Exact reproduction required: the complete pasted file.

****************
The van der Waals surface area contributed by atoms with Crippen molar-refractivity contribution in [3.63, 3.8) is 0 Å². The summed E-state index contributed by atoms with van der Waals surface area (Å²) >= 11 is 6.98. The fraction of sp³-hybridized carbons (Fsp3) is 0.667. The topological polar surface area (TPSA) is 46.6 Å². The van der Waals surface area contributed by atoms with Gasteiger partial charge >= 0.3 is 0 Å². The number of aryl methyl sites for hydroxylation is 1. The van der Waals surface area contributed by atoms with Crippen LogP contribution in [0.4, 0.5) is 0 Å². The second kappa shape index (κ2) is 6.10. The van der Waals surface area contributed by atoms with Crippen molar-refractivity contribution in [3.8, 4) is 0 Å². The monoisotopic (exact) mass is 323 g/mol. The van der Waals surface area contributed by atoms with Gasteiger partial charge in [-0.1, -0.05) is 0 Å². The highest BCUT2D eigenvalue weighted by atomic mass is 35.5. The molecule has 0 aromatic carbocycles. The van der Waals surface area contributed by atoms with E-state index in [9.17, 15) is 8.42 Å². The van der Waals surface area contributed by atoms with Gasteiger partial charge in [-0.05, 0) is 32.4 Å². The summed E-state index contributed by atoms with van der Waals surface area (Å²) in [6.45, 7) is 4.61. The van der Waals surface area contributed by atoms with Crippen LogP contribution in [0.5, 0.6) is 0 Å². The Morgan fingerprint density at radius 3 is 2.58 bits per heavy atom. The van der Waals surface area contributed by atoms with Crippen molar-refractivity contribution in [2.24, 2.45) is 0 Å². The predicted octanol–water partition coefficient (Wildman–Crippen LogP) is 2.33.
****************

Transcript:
The van der Waals surface area contributed by atoms with Crippen molar-refractivity contribution in [3.63, 3.8) is 0 Å². The summed E-state index contributed by atoms with van der Waals surface area (Å²) >= 11 is 6.98. The fraction of sp³-hybridized carbons (Fsp3) is 0.667. The topological polar surface area (TPSA) is 46.6 Å². The van der Waals surface area contributed by atoms with Gasteiger partial charge >= 0.3 is 0 Å². The number of aryl methyl sites for hydroxylation is 1. The van der Waals surface area contributed by atoms with Crippen LogP contribution in [0.4, 0.5) is 0 Å². The second kappa shape index (κ2) is 6.10. The van der Waals surface area contributed by atoms with Crippen molar-refractivity contribution in [3.8, 4) is 0 Å². The monoisotopic (exact) mass is 323 g/mol. The van der Waals surface area contributed by atoms with Gasteiger partial charge in [-0.1, -0.05) is 0 Å². The highest BCUT2D eigenvalue weighted by atomic mass is 35.5. The molecule has 0 aromatic carbocycles. The van der Waals surface area contributed by atoms with E-state index in [9.17, 15) is 8.42 Å². The van der Waals surface area contributed by atoms with Gasteiger partial charge in [-0.05, 0) is 32.4 Å². The summed E-state index contributed by atoms with van der Waals surface area (Å²) in [6.45, 7) is 4.61. The van der Waals surface area contributed by atoms with Crippen LogP contribution in [0.5, 0.6) is 0 Å². The Morgan fingerprint density at radius 3 is 2.58 bits per heavy atom. The van der Waals surface area contributed by atoms with Crippen molar-refractivity contribution in [2.24, 2.45) is 0 Å². The predicted octanol–water partition coefficient (Wildman–Crippen LogP) is 2.33.